I also found “Middle America” not at all what I expected. Perhaps it’s because St. Louis is a microcosm unto itself surrounded by a sea of actual middle america, or I saw a very narrow slice of STL, but it was not at all like the stereotype you see in movies or television. No ignorant hillbillies or rednecks driving their tractors to the Piggly Wiggly or overweight “poor white trash” drinking Super Big Gulps. (e.g. People of Walmart) In fact quite the opposite. Everyone I met seemed warm, friendly, smart, savvy. Chatty. A somewhat welcome change from NYC. The sparsely populated feeling was well appreciated when we went to visit “SLAM” and Forest Park where we felt like we had the whole park to ourselves to peacefully enjoy. Ahh, wide open space and no people. I did see a guy in all camo hunting gear driving a snowplow he had jerry-rigged to his ATV, plowing the snow on the sidewalk. The short order cook at a roadside diner as if you’d see in a movie. I also had flashbacks of Jay and Silent Bob standing outside the Kwik Stop on occasion. St. Louis was was full of unusual contradictions like that. Incongruous. On the outside they may have fit the stereotype. But on the inside they were far from it.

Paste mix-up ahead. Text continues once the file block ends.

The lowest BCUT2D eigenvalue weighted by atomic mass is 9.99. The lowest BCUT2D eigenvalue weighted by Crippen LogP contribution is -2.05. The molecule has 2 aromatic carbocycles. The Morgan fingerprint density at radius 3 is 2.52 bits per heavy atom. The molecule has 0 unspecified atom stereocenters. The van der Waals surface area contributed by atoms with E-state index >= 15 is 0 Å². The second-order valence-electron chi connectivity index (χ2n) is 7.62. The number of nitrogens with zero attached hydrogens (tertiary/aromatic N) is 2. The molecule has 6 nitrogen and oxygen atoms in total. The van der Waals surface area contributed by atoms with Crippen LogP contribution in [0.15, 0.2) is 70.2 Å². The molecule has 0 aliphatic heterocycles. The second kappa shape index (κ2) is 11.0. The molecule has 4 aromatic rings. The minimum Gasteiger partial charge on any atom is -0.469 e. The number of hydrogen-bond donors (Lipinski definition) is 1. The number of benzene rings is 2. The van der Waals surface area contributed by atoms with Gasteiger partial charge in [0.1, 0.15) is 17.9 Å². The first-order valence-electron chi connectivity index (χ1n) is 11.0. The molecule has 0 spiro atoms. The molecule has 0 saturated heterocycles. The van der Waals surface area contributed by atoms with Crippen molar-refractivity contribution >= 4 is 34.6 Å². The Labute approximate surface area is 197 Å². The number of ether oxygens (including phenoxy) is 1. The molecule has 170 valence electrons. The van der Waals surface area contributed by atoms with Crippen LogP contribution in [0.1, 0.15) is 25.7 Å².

In short, I loved it! And would highly recommend visiting. I did not get the chance to check out what St. Louis had to offer in terms of the “yarn scene” but perhaps next time. It’s hard to compare it to another city but it’s a very affordable destination with some nice little attractions. A short easy trip and great for getting outta the city. My roundtrip flight was 3 hours and $216 on Southwest! Which by the way is an awesome airline. And many of the attractions and offerings are also very affordable. A great budget trip that comes with some quintessential American Culture.